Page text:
Charles Nailen/The Hoya The Hoyas hope to find themselves back in the NCAA Tournament this year.

There are not many athletic teams at Georgetown that can say winning a national championship is a reasonable expectation. For the Georgetown men’s lacrosse team, however, that is the goal each and every season. After being consistently ranked in the top 10 for nearly a decade, six straight NCAA Tournament appearances and a myriad of All-American players, the Hoyas are a legitimate national title contender every year, and 2003 is no different.

“The expectation every year is to win the national championship,” senior midfielder and co-captain Trevor Walker said. “We have a lot of guys that have been playing for a while, a strong senior class. We’re looking forward to big things this year.”

Georgetown enters the season ranked No. 6 in the preseason coaches’ poll. The coaches in the East Coast Athletic Conference picked the Hoyas to win their third conference title in the last four years. Five Hoyas were named preseason All-Americans: Walker, senior long stick midfielder and co-captain Kyle Sweeney, senior defender Brant Gresham, senior attacker Mike Hammer and junior attacker Neal Goldman.

Whether 2003 is the year the Hoyas will finally win their first National Championship remains to be seen. While the majority of last year’s squad, which went 12-3 overall and finished the season ranked No. 5 in the nation, returns, Georgetown must replace its top scorer and one of the nation’s best attackmen, Steve Dusseau (COL ’02) as well as goalie Scott Schroeder (MSB ’02).

The Hoyas must also be able to move past coming so close to their goals last year and falling just short of a national title. In the 2002 NCAA Quarterfinal, Georgetown faced Princeton, the defending National Champion and the winner of six national titles in the last 11 years. The Tigers got the better of the Hoyas early, taking a 7-2 lead in the second quarter. Georgetown tried to fight back, but Princeton still held a 12-8 lead late in the third quarter before Georgetown made its run. With 44 seconds remaining, junior midfielder Walid Hajj tied the game at 13-13 and the two teams appeared to be headed to overtime. With just four seconds left in the game, Princeton junior attack Ryan Boyle scored an unassisted goal and sent the Hoyas home just short of the final four again.

“That’s the closest anyone on this team has ever been to the Final Four,” Sweeney said. “We were a little angrier to lose that than to be knocked out in the first round.”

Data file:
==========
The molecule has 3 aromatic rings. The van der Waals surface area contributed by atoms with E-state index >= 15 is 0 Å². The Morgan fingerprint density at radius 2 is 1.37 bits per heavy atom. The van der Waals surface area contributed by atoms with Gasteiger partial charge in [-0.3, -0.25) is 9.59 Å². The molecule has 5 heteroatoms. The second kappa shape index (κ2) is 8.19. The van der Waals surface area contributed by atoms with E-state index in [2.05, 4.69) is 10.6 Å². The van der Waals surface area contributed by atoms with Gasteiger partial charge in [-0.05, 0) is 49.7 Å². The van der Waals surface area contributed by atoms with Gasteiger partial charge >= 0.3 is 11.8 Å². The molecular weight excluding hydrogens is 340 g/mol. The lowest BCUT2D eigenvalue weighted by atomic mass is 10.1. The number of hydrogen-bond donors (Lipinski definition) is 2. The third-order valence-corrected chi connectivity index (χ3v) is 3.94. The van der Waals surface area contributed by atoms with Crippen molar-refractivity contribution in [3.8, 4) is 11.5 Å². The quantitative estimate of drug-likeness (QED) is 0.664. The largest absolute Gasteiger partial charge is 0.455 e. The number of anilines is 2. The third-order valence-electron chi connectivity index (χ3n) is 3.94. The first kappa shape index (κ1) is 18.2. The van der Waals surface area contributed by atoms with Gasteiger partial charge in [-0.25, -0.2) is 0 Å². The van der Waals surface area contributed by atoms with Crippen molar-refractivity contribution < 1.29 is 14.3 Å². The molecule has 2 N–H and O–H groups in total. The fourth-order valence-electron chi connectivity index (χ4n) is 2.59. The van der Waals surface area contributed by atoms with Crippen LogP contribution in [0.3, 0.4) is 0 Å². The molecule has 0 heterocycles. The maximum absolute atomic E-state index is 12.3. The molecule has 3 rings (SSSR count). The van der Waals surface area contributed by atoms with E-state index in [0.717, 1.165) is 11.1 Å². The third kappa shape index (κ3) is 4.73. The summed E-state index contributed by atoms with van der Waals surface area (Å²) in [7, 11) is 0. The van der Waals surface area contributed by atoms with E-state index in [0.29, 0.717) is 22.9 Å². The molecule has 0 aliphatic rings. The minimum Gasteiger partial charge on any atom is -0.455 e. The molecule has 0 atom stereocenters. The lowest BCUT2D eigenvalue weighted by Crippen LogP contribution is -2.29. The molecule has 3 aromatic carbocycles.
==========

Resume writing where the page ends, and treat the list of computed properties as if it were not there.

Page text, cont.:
Whatever level of success it achieves, this year’s Hoya squad will likely be anchored by Sweeney and the rest of Georgetown’s experienced defensive unit. Sweeney is often acknowledged as the nation’s best long stick midfielder. He matches up with the most potent offensive players in the nation each game. He was the ECAC’s Defensive Player of the Year in 2001 and 2002. He was Third Team All-American his sophomore year and was a First Team All-American last year. Already this season, he has been named a preseason First Team All-American as well as the ECAC’s preseason Defensive Player of the Year.

“Last year I was pretty much coaching Dusseau one-on-one by myself,” Head Coach Dave Urick said. “This year I think I’m going to take Sweeney under my wing. He’s a very special player.”

Joining Sweeney on defense are fellow seniors Gresham and Pat Collins. Gresham was a preseason Second Team All-American and Collins received Honorable Mention All-American honors. All three players are extremely battle tested and have competed against the nation’s best for the past three full seasons.

“I think we have the ability to be one of the most dominant units in the country,” Sweeney said. “Brant, Pat and I have been playing together for four years and we’re all confident. We all know what each is going to do before they even do it.”

Junior Andy Braziel and sophomore Brodie Merrill should both see significant time on the defensive line with Collins and Gresham. Each saw action last season, and Urick expects both to be able to play at the highest level in 2003.

“Andy is a guy that burst on the scene for us,” Urick said. “He’s our biggest athlete and he’s as well-conditioned as anybody we have. Then Brodie Merrill gives us that much more depth. He’s only a sophomore but before it’s over he’s going to be a real top-flight defenseman. We’re blessed the year we have a transition in goal to have a very good defense.”

The defense and the entire team will be challenged thoroughly this year as the Hoyas play the toughest schedule in the program’s history. Georgetown will play host to No. 1 Syracuse, the defending National Champion, as well as No. 7 Duke and No. 12 Loyola. They will meet No. 11 Cornell in Syracuse, N.Y., and visit ECAC Conference rival Massachusetts, ranked No. 8 in the country. Last year, the Minutemen came to Harbin Field and stunned the Hoyas with a 16-13 victory. The loss denied the Hoyas their third straight conference championship.

“It’s no doubt the toughest schedule I’ve had since I’ve been here, and that’s by design,” Urick said. “We need to play with those types of people in order to put ourselves in a position to play at the end of the year.”

Despite all the big games on the schedule, the one that the player’s are pointing to the most may be tomorrow’s showdown with No. 5 Maryland in College Park. The two local powers have not met since the Terrapins’ 14-10 victory in the first round of the 1997 NCAA Tournament. They have never met in the regular season before tomorrow, though the two teams usually scrimmage each other prior to the season.

“It’s always a battle when we play them and it’s just a scrimmage,” Sweeney said. “To see 100 guys get fired up for something that really doesn’t count, it’s a pretty exciting thing. To see us all out there when they’re keeping score for once, it should be a fun time and a really good test.”

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